Tŷ Gwyn Hotel, Rowen
The current building on this site is thought to date from the 17th century. It stands beside the road up the slopes of Tal-y-fan, once used by drovers moving livestock from upland pastures to markets further east. Earlier the Romans used this route to travel between their forts in Caerhun and Caernarfon.
The pub’s interior is characterised by the low ceiling and stout beams, and in winter by log fires.
In the early 20th century, the hotel was advertised as “an ideal spot for recuperating” and boasted “good shooting”. An enterprising landlord, William Griffiths, had organised pigeon shoots for the local aristocracy before he died suddenly, aged 41, in 1890.
The Bishop of St Asaph’s representative used to station himself at the hotel in January each year to collect the local tithes. These ancient taxes to fund the Anglican church were the cause of bitterness and even riots in this region, not least because much of the population worshipped in Nonconformist chapels rather than churches.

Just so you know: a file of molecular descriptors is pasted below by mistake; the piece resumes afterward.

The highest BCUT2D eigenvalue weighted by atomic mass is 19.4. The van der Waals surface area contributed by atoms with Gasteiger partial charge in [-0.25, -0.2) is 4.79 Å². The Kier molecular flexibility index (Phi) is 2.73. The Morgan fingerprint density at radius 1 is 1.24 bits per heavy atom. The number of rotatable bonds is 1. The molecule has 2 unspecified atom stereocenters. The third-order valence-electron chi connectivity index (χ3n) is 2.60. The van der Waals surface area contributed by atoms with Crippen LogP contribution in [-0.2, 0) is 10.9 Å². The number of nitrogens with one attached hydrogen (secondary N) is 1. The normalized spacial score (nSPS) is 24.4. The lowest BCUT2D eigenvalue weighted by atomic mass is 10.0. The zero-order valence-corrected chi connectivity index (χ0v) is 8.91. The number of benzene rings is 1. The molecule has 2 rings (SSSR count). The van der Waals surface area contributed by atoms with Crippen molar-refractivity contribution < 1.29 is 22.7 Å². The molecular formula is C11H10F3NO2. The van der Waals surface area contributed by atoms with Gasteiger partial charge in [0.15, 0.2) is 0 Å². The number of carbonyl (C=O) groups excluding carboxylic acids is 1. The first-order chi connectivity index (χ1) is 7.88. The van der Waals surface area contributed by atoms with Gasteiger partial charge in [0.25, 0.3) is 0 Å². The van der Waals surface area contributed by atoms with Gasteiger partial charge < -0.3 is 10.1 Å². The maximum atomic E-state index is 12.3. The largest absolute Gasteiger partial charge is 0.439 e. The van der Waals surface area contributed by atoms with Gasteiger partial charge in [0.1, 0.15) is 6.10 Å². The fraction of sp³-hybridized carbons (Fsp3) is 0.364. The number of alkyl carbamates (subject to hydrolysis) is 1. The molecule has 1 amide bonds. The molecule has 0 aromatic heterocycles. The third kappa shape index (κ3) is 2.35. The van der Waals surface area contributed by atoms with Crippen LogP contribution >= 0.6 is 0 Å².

On the appointed day in 1887, disgruntled tithe-payers gathered at the village school where they resolved to demand a 20% cut in the tithe. They sent two representatives to the Tŷ Gwyn Hotel who returned with news that the diocese wouldn’t give more than a 10% discount. The meeting quickly accepted the 10%, to the disgust of a Mr Hughes of Tanybryn. He stormed out of the meeting, saying the others had promised to hold out for 20% and the church could sell his property before he paid the additional 10%. “This is the finest man in Caerhun parish,” commented one newspaper editor.
Postcode: LL32 8YU View Location Map